A plaque remaining from the Big Apple Night Club at West 135th Street and Seventh Avenue in Harlem.

Above, a 1934 plaque from the Big Apple Night Club at West 135th Street and Seventh Avenue in Harlem. Discarded as trash in 2006.

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Entry from April 22, 2012
“Hard work never killed anybody, but why take a chance?” (joke)

"Hard work never killed/hurt/harmed anybody/anyone” is a proverb from at least 1874. The saying means that one shouldn’t be lazy and that one should work hard; people who perform hard work in dangerous places (such as a coal mine) certainly have been killed. “Hard work never hurt any one” was described as a “common saying” in 1890.

“Hard work never killed anybody, but why take a chance/risk?” has been attributed to ventriloquist Edgar Bergen (1903-1978) and his dummy “Charlie McCarthy.” Charlie McCarthy supposedly said the line in a comedy routine in the 1930s, but the earliest Bergen attribution is from 1979. “Hard work never killed anyone, but why take a chance on being the first victim?” was printed in a Walter Winchell syndicated newspaper column in June 1956, attributed to the American musician Florian ZaBach (1918-2006).


Google Books
The Yale Book of Quotations
Edited by Fred R. Shapiro
New Haven, CT: Yale University Press
2006
Pg. 55:
Edgar Bergen
U.S. ventriloquist, 1903-1978
[Catchphrase of dummy “Charlie McCarthy”:]
“Hard work never killed anybody, but why take a chance?”
Quoted in Robert Byrne, The Other 637 Best Things Anybody Ever Said (1984)
Pg. 527 (Modern Proverbs):
“Hard work never hurt anyone.”
L.A. Times, 18 May 1924

Google Books
7 February 1874, The Lancet, pg. 214, col. 2:
THE LATE DR. PHILLIPS.
To the Editor of THE LANCET.
(...)
Now those who, like myself, know the circumstances of the case, would warn your younger readers not to draw from this a false moral as to the injurious effects of legitimate hard work. Hard work never killed anyone; there are so many hours in the day allotted to labour, and so many to rest.

Google Books
February 1880, Harper’s New Monthly Magazine, pg. 403:
“Ay, ay, let her work on: hard work never harmed anybody.”

26 December 1883, Indiana (PA) Weekly Messenger, pg. 4, col. 6:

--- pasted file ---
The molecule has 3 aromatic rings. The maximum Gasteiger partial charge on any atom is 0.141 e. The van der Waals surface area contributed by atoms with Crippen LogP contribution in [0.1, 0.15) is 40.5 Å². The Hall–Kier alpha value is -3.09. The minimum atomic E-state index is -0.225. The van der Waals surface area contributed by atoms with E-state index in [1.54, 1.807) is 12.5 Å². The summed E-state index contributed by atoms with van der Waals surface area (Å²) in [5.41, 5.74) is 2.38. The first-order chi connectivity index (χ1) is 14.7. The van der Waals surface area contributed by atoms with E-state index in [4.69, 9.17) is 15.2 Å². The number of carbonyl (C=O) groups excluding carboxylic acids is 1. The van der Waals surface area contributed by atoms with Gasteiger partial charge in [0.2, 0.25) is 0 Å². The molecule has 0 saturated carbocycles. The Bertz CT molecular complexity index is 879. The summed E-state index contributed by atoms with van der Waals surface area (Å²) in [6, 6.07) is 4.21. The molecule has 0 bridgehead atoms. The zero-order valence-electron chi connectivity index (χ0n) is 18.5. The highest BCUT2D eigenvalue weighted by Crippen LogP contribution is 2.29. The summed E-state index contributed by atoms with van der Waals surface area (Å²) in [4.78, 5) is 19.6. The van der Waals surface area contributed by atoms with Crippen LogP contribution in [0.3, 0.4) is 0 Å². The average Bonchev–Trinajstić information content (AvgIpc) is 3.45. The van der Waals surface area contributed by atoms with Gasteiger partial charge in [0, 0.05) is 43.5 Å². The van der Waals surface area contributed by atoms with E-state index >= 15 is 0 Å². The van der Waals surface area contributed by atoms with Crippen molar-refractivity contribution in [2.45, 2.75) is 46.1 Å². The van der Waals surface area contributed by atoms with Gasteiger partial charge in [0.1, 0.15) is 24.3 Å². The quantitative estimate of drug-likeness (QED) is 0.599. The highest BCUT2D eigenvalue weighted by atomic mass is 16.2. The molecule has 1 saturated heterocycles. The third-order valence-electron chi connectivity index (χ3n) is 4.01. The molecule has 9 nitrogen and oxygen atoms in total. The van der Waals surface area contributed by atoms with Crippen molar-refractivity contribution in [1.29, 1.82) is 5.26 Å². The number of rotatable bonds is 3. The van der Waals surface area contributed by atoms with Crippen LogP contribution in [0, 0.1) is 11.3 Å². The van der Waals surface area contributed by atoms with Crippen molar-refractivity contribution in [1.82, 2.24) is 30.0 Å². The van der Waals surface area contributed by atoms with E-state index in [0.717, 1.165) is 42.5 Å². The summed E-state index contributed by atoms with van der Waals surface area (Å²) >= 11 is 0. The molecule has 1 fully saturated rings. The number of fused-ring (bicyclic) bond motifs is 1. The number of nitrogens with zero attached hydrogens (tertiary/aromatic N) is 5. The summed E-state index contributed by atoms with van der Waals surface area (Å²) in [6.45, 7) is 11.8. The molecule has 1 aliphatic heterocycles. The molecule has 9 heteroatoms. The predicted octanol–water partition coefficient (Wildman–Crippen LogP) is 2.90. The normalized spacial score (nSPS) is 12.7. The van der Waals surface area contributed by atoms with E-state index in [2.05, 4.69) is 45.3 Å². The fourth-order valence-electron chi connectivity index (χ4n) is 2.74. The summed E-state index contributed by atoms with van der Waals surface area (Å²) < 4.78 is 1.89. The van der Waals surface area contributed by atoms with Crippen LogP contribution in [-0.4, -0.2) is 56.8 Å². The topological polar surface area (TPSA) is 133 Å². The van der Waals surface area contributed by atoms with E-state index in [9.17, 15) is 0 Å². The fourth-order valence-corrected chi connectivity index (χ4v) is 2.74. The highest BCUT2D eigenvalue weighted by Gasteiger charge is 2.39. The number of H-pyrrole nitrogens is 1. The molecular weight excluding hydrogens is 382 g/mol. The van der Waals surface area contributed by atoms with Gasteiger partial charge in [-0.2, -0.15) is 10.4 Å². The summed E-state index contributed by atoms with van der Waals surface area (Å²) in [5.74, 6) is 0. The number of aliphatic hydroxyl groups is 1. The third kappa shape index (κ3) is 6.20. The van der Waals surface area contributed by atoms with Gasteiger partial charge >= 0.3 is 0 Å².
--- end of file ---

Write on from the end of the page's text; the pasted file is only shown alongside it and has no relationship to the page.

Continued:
“Hard work never killed a man; it was the fun that the men had in the intervals that killed them.”
("Robert J. Burdette, the facetious editor of the Burlington Hawkeye”—ed.)

1 August 1885, New-York (NY) Daily Tribune, “Captain Ericsson at eight-two,” pg. 8, col. 5:
He is a firm believer in the saying that “hard work never killed any one, but that worry and excesses are what make men grow old.”

Google Books
Sanity and Insanity: with illustrations
By Charles Mercier
London: Walter Scott
1890
Pg. 265:
There is a common saying that “hard work never hurt any one,” and, like most common sayings, it expresses one half of a truth. Mere laboriousness of occupation probably never did hurt any one, provided that it was accompanied with a sufficiency of food and of sleep.

Google News Archive
22 June 1956, St. Petersburg (FL) Times, “Walter Winchell in New York,” pg. 15, col. 3:
Florian ZaBach’s quiery: “Hard work never killed anyone but why take a chance on being the first victim?”

Google Books
Joe Franklin’s Encyclopedia of Comedians
By Joe Franklin
New York, NY: Bell Pub. Co.: Distributed by Crown Publishers
1985, ©1979
Pg. 56:
Edgar Bergen: Well, Charlie, I’m sorry, but hard work never killed anybody.
Charlie: Still, there’s no use taking chances.

The Times of India
Into the soul of speaking tees
Bella Jaisinghani, TNN Mar 13, 2011, 06.48am IST
(...)
“They even have work experience in this field,” says the spokesperson, showing it takes its funny lines rather seriously. “Some of the popular slogans like ‘Hard work never killed anybody but why take a chance!’ were designed by this team.”

Posted by Barry Popik
New York CityWork/Businesses • (0) Comments • Sunday, April 22, 2012 • Permalink